More Cars Are Not The Answer

Cars (small) 90x110.jpg There’s a current proposal for legislation to reduce car speeds to protect the environment and our resources. Environmental impact assessments are also important. Perhaps publicly funded activities should be assessed in terms of their proximity to public transport hubs.
I admit it, I don’t enjoy driving. If the trains behaved themselves, I’d always travel that way (though of course I can’t and don’t). But now I have a rationale for my preference: cars at speed are not only downright dangerous to those immediately around them, but they also cause even more damage to the environment than cars travelling less quickly. Official.
Next to the rail station?
So here’s an idea: why not insist that ALL publicly funded bodies be required to transact their non-local meetings and other business within, say, a kilometer of a major railway station?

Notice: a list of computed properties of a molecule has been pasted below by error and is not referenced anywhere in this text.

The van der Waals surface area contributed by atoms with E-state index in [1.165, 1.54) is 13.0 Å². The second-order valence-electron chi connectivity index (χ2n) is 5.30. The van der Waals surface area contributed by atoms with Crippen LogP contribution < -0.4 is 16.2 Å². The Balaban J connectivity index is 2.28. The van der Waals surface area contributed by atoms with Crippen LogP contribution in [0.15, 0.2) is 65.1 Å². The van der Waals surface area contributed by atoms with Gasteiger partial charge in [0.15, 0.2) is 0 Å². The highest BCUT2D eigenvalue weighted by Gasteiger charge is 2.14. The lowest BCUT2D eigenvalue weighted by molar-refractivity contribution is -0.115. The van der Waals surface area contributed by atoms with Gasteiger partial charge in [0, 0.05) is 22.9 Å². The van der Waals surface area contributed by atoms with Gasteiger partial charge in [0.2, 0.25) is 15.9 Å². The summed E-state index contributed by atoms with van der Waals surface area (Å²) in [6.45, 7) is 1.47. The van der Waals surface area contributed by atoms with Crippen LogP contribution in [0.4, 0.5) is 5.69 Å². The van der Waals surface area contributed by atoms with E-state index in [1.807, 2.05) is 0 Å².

And require also that they have to give details of a wide range of public transport routes every time they call people together? (This needn’t be as difficult and costly as it sounds… just post details permanently on the relevant website and refer people to it in their meeting papers, every time – with penalties if the info isn’t up to date.)
Before anyone points it out, I’m perfectly aware that the chances of the first part of my idea happening are approximately nil.
‘Environmental impact’ aware
I can’t see, however, why the second part should not be done. Let’s at least insist that those who convene activities involving public expense of any kind become aware of the damage they may be doing, using that funding, to the environment and resources which we all have to share.

Posted on November 16, 2005, in Politics, Policies And Process, Regeneration, Renewal And Resilience, Sustainability As If People Mattered, The Journal. Bookmark the permalink. Leave a comment.

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